Archaeologist Spies of World War One

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Winifred Lamb was recruited in the final stages of World War One for Room 40 in the Admiralty where she worked alongside (Sir) John D. Beazley. Her work there is discussed by me in the History Hit programme, “Archaeologist Spies of World War One“. Archaeologists excavated the ancient past during peacetime, but in war they had a different mission – to play a vital role in modern military intelligence.

Historian of archaeology Dr Amara Thornton explores a network of archaeologist-spies, codebreaking, mapping and running agents, and with expert contributors delves into the extraordinary double lives led by the critical players in the international theatres of World War One.

Lamb later worked as the Honorary Keeper of Greek Antiquities at the Fitzwilliam Museum, and excavated in Greece through the British School at Athens.

Other members of the BSA also worked in intelligence during World War 1. They included David G. Hogarth, Alan J.B. Wace, Ernest A. Gardner, Harry Pirie-Gordon, and Richard M. Dawkins. Their work is explored in Sifting the Soil of Greece.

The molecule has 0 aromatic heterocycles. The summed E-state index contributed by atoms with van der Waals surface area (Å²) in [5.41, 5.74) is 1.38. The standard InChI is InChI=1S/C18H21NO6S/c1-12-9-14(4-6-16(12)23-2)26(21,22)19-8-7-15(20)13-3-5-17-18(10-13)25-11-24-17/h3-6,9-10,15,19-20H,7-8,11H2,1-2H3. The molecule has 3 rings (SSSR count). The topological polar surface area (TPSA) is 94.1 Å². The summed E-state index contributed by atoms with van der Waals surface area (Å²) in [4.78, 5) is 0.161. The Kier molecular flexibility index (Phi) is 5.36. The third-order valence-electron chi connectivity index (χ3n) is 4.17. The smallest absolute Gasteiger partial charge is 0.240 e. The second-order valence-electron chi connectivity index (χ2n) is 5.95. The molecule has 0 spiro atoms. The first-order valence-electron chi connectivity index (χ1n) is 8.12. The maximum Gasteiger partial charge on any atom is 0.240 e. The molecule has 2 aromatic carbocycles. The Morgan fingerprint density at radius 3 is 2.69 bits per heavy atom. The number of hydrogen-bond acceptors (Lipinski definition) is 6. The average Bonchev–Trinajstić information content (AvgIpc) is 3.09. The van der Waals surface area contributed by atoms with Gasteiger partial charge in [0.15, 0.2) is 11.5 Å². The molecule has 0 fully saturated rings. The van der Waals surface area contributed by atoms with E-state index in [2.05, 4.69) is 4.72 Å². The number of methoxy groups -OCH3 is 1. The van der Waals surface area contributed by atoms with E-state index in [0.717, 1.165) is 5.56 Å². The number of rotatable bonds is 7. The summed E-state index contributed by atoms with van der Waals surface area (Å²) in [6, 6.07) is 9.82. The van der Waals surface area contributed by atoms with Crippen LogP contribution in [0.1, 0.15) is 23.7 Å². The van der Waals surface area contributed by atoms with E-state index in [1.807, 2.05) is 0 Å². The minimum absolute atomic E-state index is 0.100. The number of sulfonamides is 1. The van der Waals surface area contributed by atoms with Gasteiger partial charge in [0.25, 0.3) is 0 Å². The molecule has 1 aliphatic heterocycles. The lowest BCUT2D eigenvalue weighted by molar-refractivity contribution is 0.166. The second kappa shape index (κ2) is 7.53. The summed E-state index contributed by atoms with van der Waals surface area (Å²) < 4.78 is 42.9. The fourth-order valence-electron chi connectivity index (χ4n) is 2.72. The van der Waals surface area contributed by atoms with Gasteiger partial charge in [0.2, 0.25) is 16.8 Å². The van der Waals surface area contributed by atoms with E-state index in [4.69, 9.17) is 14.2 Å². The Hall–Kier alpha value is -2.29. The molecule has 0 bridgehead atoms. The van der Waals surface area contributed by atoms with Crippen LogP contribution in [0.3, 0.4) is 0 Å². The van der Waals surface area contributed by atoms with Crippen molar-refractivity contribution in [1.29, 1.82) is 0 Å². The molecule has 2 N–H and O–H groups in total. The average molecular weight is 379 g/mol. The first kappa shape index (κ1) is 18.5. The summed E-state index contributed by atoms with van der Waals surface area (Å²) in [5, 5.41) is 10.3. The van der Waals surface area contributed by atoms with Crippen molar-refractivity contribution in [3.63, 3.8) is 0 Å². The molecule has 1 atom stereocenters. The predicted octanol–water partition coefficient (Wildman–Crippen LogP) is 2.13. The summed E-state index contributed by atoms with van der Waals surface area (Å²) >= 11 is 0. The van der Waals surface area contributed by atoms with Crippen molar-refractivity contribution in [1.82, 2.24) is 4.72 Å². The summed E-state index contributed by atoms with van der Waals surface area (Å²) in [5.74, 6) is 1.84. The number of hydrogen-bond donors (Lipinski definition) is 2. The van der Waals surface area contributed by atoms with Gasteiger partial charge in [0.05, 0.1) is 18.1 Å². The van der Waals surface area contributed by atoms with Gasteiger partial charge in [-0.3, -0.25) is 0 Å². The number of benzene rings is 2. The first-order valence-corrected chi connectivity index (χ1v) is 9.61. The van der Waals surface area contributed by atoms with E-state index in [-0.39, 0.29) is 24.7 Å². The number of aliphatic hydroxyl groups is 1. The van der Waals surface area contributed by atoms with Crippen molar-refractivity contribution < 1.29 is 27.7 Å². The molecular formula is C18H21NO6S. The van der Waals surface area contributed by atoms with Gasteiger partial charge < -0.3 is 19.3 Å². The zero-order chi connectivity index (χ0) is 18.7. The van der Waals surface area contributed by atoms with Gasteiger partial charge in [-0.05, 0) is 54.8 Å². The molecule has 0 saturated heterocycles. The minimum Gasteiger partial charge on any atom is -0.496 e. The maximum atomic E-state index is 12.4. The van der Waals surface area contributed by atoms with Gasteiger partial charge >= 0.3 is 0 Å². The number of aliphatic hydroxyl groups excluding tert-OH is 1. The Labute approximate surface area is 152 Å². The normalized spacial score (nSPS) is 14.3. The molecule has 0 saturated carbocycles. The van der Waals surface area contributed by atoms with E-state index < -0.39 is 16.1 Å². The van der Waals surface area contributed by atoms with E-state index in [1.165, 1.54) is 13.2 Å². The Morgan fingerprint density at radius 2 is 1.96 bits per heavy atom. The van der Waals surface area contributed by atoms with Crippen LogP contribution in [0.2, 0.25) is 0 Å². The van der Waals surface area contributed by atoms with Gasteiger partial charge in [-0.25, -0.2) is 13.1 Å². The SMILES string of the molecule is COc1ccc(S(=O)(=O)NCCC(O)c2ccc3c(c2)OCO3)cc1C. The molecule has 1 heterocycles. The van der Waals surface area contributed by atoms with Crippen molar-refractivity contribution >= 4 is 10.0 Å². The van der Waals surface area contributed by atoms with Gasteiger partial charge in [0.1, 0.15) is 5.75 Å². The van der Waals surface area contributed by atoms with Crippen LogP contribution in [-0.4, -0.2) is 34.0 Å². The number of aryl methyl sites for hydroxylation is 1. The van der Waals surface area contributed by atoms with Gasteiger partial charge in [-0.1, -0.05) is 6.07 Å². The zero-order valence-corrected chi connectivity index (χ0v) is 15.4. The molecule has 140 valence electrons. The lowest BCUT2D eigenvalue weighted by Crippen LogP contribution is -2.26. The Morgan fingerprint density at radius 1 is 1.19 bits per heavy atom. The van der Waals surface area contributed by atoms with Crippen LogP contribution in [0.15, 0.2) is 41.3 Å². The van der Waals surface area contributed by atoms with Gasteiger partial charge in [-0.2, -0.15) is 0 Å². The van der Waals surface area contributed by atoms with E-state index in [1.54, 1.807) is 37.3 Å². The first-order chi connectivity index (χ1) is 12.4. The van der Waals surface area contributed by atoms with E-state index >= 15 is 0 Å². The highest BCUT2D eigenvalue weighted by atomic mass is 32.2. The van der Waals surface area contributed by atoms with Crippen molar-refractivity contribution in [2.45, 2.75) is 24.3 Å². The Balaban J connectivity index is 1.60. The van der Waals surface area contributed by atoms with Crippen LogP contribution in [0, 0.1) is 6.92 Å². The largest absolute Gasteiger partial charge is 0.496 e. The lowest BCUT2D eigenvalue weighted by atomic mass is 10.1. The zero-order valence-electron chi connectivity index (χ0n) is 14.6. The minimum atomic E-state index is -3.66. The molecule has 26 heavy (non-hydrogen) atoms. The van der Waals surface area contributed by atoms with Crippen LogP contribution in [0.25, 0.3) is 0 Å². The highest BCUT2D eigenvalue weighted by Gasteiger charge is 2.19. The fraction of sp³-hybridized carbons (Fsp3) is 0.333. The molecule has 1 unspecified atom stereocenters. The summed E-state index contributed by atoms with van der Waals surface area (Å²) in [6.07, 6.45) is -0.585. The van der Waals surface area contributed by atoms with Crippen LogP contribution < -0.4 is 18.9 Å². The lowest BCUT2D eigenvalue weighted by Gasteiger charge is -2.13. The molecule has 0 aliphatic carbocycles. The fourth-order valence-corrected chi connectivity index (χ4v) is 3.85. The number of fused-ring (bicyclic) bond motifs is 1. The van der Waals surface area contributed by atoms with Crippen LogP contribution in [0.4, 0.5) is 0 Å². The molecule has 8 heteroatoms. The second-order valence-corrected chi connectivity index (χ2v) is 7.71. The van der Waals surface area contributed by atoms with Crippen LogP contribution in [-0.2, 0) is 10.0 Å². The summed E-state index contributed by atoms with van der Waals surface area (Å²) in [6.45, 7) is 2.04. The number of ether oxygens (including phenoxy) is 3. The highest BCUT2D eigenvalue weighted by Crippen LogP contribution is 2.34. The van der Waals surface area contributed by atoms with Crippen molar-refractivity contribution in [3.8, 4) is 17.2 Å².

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Tudor Heritage, Wolf Hall and Ipswich

Wolsey's Gate, Ipswich

Wolsey’s Gate, Ipswich © David Gill

The Ipswich Star asked the question, “How can Ipswich make the most of the Tudor revival brought about by BBC series Wolf Hall?” (28 January 2015). Visitors to Ipswich can see ‘Wolsey’s Gate’ in College Street, part of the planned ‘Cardinal College’ founded by Thomas Wolsey. Local MP Ben Gummer was interviewed:

Ipswich MP Ben Gummer, who is also a respected historian, said it was important for Ipswich to make the most of its Tudor history, but that did not mean it should recreate a “Disneyland” style area.

He said: “There are many ways to show off the town’s history with the use of apps on smart phones and tablets and virtual descriptions.”

A digital heritage ‘game’ is in fact under development for Ipswich.

Ipswich is also home to Christchurch Mansion that houses part of the town’s art collections.